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News Dev releases Radeon R9 Fury CU unlock tool

Discussion in 'Article Discussion' started by Gareth Halfacree, 6 Aug 2015.

  1. Gareth Halfacree

    Gareth Halfacree WIIGII! Staff Administrator Super Moderator Moderator

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  2. Jimbob

    Jimbob Member

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    Nice, reminds me of the BIOS tools to unlock AMDs old triple core CPU parts.

    At the moment I should imagine yields of perfect chips are low on Fury parts as Fury X availability is still pretty low.
     
  3. Corky42

    Corky42 Where's walle?

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    Hasn't most of the GPU being used in the Fury/X been in production for a long time?
    I thought the Fiji was an unscaled Tonga, that AMD's 28nm node was a fairly mature process.
     
  4. jb0

    jb0 Active Member

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    Read as: "scarcity of high-end parts is artificially enforced to enable shameless price-gouging."

    Because let's be honest here... if the parts are the same, the costs for those parts are the same.
    The only reason to charge more for the fully-unlocked ones is that fewer fully-functional parts make it off the line, so they ARE actually harder to get. This is not just untrue if you're crippling fully-functional parts to make lower-spec hardware, it is COMICALLY obvious what's actually going on.
     
  5. Gareth Halfacree

    Gareth Halfacree WIIGII! Staff Administrator Super Moderator Moderator

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    That's one way to view it; the other way, and the way AMD et al would prefer, is that availability of low-end parts is artificially increased to enable those who can't afford to buy the top-end models to play. In truth, it's somewhere between the two: higher profits on the real high-end parts makes up for lower profits - or, in extreme cases, outright losses - on the low-end parts. You don't think that AMD - or any other semiconductor company - is selling you the parts for what they cost to make, do you? (Although, having seen AMD's most recent financial filings, it's not far off...)

    You may want to re-read the article, as I attempted to address this. Let's imagine a new semiconductor company, called MAD. MAD makes Redaon graphics chips, and it's just launched a new 22nm process node. As with all node shrinks, yields are god-awful: MAD is lucky if 10 per cent of the chips that make it out of the fab work as-expected. So, it launches a trio of products: the Redaon UltraMax, using those 10%; the Redaon Max, using the next 40; and the Redaon, using the final 50%. Everyone's happy: MAD doesn't have to thrown any of the chips away, and customers get a range of products suitable for all budgets.

    It's a year down the line. MAD's 22nm process node has had the wrinkles ironed out. Yields have vastly improved: now it's more like 10 per cent of chips that don't meet specs. Trouble is, demand for the Redaon Max and Redaon hasn't lessened - people still want 'em. So, what do you do? You tighten the binning process, 'rejecting' chips on an ever-tighter set of tolerances, and artificially limit them in order to meet Redaon Max and Redaon specifications - thus meeting demand for those parts.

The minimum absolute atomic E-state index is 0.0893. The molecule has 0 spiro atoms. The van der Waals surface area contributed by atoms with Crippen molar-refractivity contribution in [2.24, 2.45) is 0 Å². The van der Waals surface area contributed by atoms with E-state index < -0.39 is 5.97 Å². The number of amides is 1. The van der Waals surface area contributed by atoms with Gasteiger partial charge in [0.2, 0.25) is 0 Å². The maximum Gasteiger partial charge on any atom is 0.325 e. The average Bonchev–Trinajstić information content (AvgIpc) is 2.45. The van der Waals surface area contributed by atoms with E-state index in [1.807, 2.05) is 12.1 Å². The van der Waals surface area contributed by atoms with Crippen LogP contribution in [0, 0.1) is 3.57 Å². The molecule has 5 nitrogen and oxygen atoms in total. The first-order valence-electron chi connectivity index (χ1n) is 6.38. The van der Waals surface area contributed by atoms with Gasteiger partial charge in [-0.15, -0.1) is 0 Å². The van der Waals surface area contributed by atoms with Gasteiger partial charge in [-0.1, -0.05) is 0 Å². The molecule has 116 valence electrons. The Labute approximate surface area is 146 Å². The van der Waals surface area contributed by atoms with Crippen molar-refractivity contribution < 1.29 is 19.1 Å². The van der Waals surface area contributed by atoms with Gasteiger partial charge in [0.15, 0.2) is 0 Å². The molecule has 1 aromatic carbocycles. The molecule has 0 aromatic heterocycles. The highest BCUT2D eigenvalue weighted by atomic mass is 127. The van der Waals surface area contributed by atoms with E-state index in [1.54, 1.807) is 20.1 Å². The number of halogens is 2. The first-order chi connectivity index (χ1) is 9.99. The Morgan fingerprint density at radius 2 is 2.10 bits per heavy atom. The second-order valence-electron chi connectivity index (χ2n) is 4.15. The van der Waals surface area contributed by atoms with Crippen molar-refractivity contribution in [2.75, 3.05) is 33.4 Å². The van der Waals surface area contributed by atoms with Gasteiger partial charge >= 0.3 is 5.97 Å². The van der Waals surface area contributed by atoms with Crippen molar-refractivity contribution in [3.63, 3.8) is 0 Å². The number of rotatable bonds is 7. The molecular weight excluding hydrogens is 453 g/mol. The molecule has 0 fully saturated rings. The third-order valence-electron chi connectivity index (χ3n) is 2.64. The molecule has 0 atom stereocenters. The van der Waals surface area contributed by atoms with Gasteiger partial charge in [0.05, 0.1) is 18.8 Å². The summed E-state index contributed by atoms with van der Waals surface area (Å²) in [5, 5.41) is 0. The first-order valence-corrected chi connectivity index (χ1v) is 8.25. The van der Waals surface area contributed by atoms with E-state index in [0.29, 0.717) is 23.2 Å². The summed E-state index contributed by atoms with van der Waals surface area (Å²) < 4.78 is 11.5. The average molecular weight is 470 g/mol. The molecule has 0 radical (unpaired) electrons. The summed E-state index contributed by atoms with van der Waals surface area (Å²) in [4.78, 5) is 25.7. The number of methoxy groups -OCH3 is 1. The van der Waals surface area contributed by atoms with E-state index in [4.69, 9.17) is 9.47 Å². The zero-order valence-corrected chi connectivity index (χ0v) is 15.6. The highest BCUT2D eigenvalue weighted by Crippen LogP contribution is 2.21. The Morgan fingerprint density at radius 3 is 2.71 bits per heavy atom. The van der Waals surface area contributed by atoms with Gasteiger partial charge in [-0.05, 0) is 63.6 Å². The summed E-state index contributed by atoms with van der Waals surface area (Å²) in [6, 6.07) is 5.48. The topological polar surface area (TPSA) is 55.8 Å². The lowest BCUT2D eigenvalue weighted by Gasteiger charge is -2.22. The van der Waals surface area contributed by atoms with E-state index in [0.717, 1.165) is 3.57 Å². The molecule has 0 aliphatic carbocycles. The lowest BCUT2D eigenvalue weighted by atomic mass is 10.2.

Now, you might think that's unfair - but let's look at MAD's alternatives. It could ditch the Redaon and Redaon Max lines altogether, in favour of selling the Redaon UltraMax at the same price as its entry-level stablemates. Whoops, MAD's profit margins just took a nose-dive; it's not getting those low-volume but oh-so-deliciously high-margin sales any more. Worse, its enthusiast customers just took their bats and balls home in a sulk: the card they paid £300 for a year ago is now available for £50.

    MAD could instead design an entirely new chip which lacks the extra features of the Redaon UltraMax - but that involves R&D costs and running a separate production line, which means the cost of the Redaon Max and Redaon just doubled. Adding insult to injury, it's still got those 10 per cent of parts that don't meet specs - but now it throws 'em away instead.

    The final option on MAD's plate is to ditch the Redaon and Redaon Max lines and keep selling the Redaon UltraMax at the high-margin, full-price RRP. Trouble is, it never really sells much of those; sure, enthusiasts like to think that they're the be-all and end-all of the market, but sales of low-end parts to budget-conscious customers and OEMs is where the real money is. With no entry-level and mid-range parts any more, these customers switch to MAD's rival Nveedeea - whoopsie.

    When viewing all these scenarios, you need to remember that producing the chip itself is one of the smaller costs involved in building a new GPU: the bulk of the costs were in research and development. Building one chip then crippling it to meet the demand for lower-spec and lower-cost parts is cheaper than doing the R&D on three separate chip designs - and, as covered above, neatly handles what would otherwise be 'wastage' from the production process.

    It's nothing new, either: back in the 60s and 70s IBM sold a bunch of mainframes with a hard drive in two size choices. You could pay a few tens of thousands of dollars, post-facto, to double the size: IBM would send an engineer out, he would undo a couple of security bolts, flip a switch, and redo the bolts. See, the drive already had two platters - but one was disabled via a physical lock-out switching inside the housing.

    Blimey, that was a bit of an epic, wasn't it?

    TL;DR: If you have a better way of doing business, AMD would love to hear it!
     

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